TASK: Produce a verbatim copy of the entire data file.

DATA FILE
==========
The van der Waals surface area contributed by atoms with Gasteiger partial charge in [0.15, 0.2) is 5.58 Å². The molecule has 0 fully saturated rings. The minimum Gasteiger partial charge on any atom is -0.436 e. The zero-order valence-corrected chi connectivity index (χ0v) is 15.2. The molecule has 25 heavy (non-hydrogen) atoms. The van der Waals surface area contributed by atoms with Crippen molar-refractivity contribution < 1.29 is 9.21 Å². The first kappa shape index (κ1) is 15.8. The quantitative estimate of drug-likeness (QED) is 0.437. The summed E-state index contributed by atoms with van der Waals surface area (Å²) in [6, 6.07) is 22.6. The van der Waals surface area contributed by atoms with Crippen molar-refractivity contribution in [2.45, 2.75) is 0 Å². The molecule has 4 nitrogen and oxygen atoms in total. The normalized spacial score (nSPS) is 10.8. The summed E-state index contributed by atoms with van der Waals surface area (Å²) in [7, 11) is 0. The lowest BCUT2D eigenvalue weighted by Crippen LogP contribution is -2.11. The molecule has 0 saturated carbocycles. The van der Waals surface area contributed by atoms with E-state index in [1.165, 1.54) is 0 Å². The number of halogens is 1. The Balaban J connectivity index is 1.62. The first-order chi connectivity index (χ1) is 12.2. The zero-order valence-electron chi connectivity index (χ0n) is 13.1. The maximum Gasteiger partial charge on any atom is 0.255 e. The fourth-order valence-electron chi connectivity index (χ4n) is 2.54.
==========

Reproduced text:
The van der Waals surface area contributed by atoms with Gasteiger partial charge in [0.15, 0.2) is 5.58 Å². The molecule has 0 fully saturated rings. The minimum Gasteiger partial charge on any atom is -0.436 e. The zero-order valence-corrected chi connectivity index (χ0v) is 15.2. The molecule has 25 heavy (non-hydrogen) atoms. The van der Waals surface area contributed by atoms with Crippen molar-refractivity contribution < 1.29 is 9.21 Å². The first kappa shape index (κ1) is 15.8. The quantitative estimate of drug-likeness (QED) is 0.437. The summed E-state index contributed by atoms with van der Waals surface area (Å²) in [6, 6.07) is 22.6. The van der Waals surface area contributed by atoms with Crippen molar-refractivity contribution in [2.45, 2.75) is 0 Å². The molecule has 4 nitrogen and oxygen atoms in total. The normalized spacial score (nSPS) is 10.8. The summed E-state index contributed by atoms with van der Waals surface area (Å²) in [7, 11) is 0. The lowest BCUT2D eigenvalue weighted by Crippen LogP contribution is -2.11. The molecule has 0 saturated carbocycles. The van der Waals surface area contributed by atoms with E-state index in [1.165, 1.54) is 0 Å². The number of halogens is 1. The Balaban J connectivity index is 1.62. The first-order chi connectivity index (χ1) is 12.2. The zero-order valence-electron chi connectivity index (χ0n) is 13.1. The maximum Gasteiger partial charge on any atom is 0.255 e. The fourth-order valence-electron chi connectivity index (χ4n) is 2.54.